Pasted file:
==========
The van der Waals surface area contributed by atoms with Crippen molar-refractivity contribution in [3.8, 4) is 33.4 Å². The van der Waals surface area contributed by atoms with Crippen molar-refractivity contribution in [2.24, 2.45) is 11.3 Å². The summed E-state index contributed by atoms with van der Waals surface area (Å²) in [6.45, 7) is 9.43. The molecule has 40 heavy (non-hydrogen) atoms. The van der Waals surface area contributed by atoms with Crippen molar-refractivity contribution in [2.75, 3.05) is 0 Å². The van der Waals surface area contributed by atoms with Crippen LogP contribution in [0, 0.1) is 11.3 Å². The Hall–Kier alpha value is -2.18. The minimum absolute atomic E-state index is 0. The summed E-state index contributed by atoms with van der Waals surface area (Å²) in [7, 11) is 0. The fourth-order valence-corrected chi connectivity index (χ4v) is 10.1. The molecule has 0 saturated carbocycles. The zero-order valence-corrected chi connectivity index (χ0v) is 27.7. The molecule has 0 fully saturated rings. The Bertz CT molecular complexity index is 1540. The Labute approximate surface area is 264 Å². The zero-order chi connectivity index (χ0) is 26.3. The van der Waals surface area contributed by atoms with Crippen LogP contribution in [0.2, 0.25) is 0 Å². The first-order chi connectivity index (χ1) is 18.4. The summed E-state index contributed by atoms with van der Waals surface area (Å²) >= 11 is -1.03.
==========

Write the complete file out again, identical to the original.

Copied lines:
The van der Waals surface area contributed by atoms with Crippen molar-refractivity contribution in [3.8, 4) is 33.4 Å². The van der Waals surface area contributed by atoms with Crippen molar-refractivity contribution in [2.24, 2.45) is 11.3 Å². The summed E-state index contributed by atoms with van der Waals surface area (Å²) in [6.45, 7) is 9.43. The molecule has 40 heavy (non-hydrogen) atoms. The van der Waals surface area contributed by atoms with Crippen molar-refractivity contribution in [2.75, 3.05) is 0 Å². The van der Waals surface area contributed by atoms with Crippen LogP contribution in [0, 0.1) is 11.3 Å². The Hall–Kier alpha value is -2.18. The minimum absolute atomic E-state index is 0. The summed E-state index contributed by atoms with van der Waals surface area (Å²) in [7, 11) is 0. The fourth-order valence-corrected chi connectivity index (χ4v) is 10.1. The molecule has 0 saturated carbocycles. The zero-order valence-corrected chi connectivity index (χ0v) is 27.7. The molecule has 0 fully saturated rings. The Bertz CT molecular complexity index is 1540. The Labute approximate surface area is 264 Å². The zero-order chi connectivity index (χ0) is 26.3. The van der Waals surface area contributed by atoms with Crippen LogP contribution in [0.2, 0.25) is 0 Å². The first-order chi connectivity index (χ1) is 18.4. The summed E-state index contributed by atoms with van der Waals surface area (Å²) >= 11 is -1.03.